How Exercise Can Boost Your Mental Health
Any effective treatment for depression is a good one, but if you can bundle mood benefits with an activity good for your body, wouldn’t you want to give it a go? The advantages of exercise for mental health aren’t just media refrains, they’re real science and real helpful.
Many people know exercise will help their mental health, but knowing and doing don’t always go hand-in-hand. Linda L. Moore, Ph.D., psychologist and president of Linda L Moore and Associates, recommends exercise to all of her clients, even if it means starting small.
“Resistance is prevalent with people who have never participated in sports or given any form of exercise a try,” Moore said. She hears a lot of the same excuses.
'I don’t know how to exercise'
Those who have never exercised before might be intimidated by what they’ve seen other people do. But you don’t have to know how to do burpees or run a marathon right away. Start with what you know and take time to learn from sources online.
'It's too much work'
Many people who start exercising expect themselves to immediately be on the same level as folks who have been at it for a long time. The trick is to start small and build up the habit over time.
In "Atomic Habits," author James Clear recommends starting with something you can do in two minutes, such as putting on your workout clothes right before your workout. Once you’ve gotten the hang of it, drive to the gym. Keep adding two-minute increments after a week or two of the last one, and before you know it, you’ll have an exercise habit.
'I’m afraid I’ll hurt myself'
When done incorrectly, exercise can lead to injuries, such as pulled muscles, sprains and even broken bones. This is a valid concern and should not be ignored.
If you don’t know how to do a particular exercise, it might be worth working with a personal trainer to learn how to do so safely. If you can't afford a trainer, look up a video tutorial online to see the correct techniques.
If anything hurts beyond normal muscle soreness, stop immediately. Serious harm is not the goal; moving your body is.
'I have to exercise a lot to see the benefits'
Something as simple as a 10-minute walk can produce noticeable results in your mental state, such as stress relief and greater energy.
Low-intensity exercise for 30 minutes a day, five days per week, for three months is enough to boost mood and enthusiasm. Walking, stretching, doing yoga and cleaning all fit the bill. As a simple measure, if you can’t carry on a conversation while indulging in some low-intensity exercising, whatever you're doing is no longer considered low intensity.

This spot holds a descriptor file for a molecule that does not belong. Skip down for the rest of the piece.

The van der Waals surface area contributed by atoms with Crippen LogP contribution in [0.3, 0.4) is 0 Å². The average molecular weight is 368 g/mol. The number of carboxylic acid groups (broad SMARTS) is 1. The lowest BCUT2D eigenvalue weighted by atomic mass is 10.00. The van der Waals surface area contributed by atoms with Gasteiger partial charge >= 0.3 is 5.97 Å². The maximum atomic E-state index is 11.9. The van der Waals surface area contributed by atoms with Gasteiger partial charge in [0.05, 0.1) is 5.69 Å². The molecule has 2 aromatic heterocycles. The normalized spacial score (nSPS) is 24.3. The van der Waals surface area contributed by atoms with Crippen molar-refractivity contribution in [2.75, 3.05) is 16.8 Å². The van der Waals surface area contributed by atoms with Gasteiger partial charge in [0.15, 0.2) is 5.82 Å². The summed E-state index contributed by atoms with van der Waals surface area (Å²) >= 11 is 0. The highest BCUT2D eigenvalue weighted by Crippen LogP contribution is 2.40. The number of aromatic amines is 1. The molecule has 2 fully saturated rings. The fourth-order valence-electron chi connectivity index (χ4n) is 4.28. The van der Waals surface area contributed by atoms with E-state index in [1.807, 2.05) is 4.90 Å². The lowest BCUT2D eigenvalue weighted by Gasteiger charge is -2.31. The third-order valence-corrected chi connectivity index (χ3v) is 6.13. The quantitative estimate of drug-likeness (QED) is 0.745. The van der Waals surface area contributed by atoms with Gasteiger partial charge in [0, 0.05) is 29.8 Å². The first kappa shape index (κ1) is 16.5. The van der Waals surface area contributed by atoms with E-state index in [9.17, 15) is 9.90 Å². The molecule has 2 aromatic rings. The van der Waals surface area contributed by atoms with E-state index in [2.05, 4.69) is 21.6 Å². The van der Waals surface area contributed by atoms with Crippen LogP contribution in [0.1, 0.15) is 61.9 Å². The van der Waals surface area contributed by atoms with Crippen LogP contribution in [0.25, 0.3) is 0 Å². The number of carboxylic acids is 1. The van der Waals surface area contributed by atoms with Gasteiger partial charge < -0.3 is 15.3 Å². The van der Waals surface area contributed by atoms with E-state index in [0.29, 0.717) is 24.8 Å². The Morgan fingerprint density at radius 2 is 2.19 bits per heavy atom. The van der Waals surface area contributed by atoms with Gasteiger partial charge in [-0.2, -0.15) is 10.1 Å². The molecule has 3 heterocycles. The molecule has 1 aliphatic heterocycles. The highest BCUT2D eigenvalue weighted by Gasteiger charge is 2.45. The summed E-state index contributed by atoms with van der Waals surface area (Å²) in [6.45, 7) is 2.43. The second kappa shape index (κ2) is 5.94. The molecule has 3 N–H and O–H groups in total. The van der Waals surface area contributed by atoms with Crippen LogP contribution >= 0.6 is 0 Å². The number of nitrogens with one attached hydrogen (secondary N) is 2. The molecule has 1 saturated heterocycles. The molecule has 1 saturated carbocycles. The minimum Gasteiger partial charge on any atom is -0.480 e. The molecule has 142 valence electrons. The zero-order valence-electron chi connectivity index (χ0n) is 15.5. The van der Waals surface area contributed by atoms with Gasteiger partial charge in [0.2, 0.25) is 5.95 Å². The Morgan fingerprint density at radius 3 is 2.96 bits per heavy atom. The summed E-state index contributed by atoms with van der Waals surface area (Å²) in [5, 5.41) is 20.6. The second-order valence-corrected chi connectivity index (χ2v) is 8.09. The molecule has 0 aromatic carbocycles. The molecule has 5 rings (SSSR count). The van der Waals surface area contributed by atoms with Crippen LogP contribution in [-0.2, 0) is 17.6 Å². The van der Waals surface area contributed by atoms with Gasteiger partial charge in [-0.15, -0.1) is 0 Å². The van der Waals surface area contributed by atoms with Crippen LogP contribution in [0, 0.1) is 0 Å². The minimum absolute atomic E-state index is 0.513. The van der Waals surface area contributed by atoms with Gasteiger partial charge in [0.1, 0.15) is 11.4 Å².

'I can’t get out of bed, how can I possibly exercise?'
"There are some elementary stretches that can be done in bed that might stir the motivation to get up and make a more diligent effort to get going," Moore said. "That first step can be more motivating than realized."
Benefits of regular exercise for mental health
Exercise helps reduce stress if done for a minimum of 20 minutes, Moore said. "It also helps curb food cravings."
Exercising regularly boosts self-esteem and decreases symptoms of depression and anxiety. Moving your body daily also increases your overall energy levels, which tend to plummet with a lot of mental issues. Moving your body also helps lessen the symptoms of anxiety and depression, such as fatigue and trouble concentrating.
How to start exercising as a beginner
Establishing exercise as part of your regular day is crucial to receiving these mental health benefits. However, the sad truth is that around 90 percent of people with fitness goals give up within three months of starting.
“People just need to start with something that fits their lifestyle and is physically safe for them,” Moore said. In other words, don’t worry about doing the most effective exercise. Simply choose something you enjoy so it’s easier to maintain and it doesn't feel like work.
There are dozens of ways you can start exercising. A good place to begin your choice of exercise might be by checking out some of the thousands of workouts on YouTube or looking up classes available at your local gym. But if all that seems a bit daunting, why not settle on a daily 30-minute walk. There is something for everyone, and you'll find it fun discovering what's best for you.
Please note that anyone thinking about starting an exercise routine, especially if they have physical health concerns, should talk to their primary care doctor first for some good medical advice.